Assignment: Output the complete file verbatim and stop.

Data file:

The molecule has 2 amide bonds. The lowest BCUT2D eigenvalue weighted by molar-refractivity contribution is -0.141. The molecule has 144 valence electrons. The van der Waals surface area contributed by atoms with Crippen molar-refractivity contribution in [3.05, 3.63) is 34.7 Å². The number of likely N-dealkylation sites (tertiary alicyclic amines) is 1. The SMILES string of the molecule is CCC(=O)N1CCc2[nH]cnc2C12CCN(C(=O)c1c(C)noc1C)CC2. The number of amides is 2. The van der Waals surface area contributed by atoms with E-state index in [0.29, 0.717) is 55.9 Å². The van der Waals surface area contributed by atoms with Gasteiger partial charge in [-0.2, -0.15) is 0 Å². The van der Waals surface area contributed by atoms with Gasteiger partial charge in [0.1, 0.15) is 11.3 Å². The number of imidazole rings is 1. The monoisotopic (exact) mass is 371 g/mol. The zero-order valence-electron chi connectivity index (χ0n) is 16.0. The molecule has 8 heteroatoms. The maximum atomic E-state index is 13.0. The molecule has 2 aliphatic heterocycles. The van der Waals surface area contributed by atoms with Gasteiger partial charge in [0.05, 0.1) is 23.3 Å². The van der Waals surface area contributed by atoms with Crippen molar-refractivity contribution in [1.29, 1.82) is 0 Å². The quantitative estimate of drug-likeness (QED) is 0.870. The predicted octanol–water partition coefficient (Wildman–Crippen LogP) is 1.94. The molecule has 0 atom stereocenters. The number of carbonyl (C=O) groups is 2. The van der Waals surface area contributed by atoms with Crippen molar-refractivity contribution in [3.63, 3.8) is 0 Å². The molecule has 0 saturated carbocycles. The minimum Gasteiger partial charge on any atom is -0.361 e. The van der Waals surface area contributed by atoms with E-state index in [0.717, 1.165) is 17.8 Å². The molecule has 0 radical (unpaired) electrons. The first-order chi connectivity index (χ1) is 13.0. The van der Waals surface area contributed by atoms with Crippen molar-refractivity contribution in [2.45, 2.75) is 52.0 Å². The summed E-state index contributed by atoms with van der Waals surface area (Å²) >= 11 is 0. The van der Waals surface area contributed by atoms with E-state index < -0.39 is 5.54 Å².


The molecule has 2 amide bonds. The lowest BCUT2D eigenvalue weighted by molar-refractivity contribution is -0.141. The molecule has 144 valence electrons. The van der Waals surface area contributed by atoms with Crippen molar-refractivity contribution in [3.05, 3.63) is 34.7 Å². The number of likely N-dealkylation sites (tertiary alicyclic amines) is 1. The SMILES string of the molecule is CCC(=O)N1CCc2[nH]cnc2C12CCN(C(=O)c1c(C)noc1C)CC2. The number of amides is 2. The van der Waals surface area contributed by atoms with E-state index in [0.29, 0.717) is 55.9 Å². The van der Waals surface area contributed by atoms with Gasteiger partial charge in [-0.2, -0.15) is 0 Å². The van der Waals surface area contributed by atoms with Gasteiger partial charge in [0.1, 0.15) is 11.3 Å². The number of imidazole rings is 1. The monoisotopic (exact) mass is 371 g/mol. The zero-order valence-electron chi connectivity index (χ0n) is 16.0. The molecule has 8 heteroatoms. The maximum atomic E-state index is 13.0. The molecule has 2 aliphatic heterocycles. The van der Waals surface area contributed by atoms with Gasteiger partial charge in [0.05, 0.1) is 23.3 Å². The van der Waals surface area contributed by atoms with Crippen molar-refractivity contribution in [1.29, 1.82) is 0 Å². The quantitative estimate of drug-likeness (QED) is 0.870. The predicted octanol–water partition coefficient (Wildman–Crippen LogP) is 1.94. The molecule has 0 atom stereocenters. The number of carbonyl (C=O) groups is 2. The van der Waals surface area contributed by atoms with Crippen molar-refractivity contribution in [3.63, 3.8) is 0 Å². The molecule has 0 saturated carbocycles. The minimum Gasteiger partial charge on any atom is -0.361 e. The van der Waals surface area contributed by atoms with E-state index in [0.717, 1.165) is 17.8 Å². The molecule has 0 radical (unpaired) electrons. The first-order chi connectivity index (χ1) is 13.0. The van der Waals surface area contributed by atoms with Crippen molar-refractivity contribution in [2.45, 2.75) is 52.0 Å². The summed E-state index contributed by atoms with van der Waals surface area (Å²) >= 11 is 0. The van der Waals surface area contributed by atoms with E-state index < -0.39 is 5.54 Å².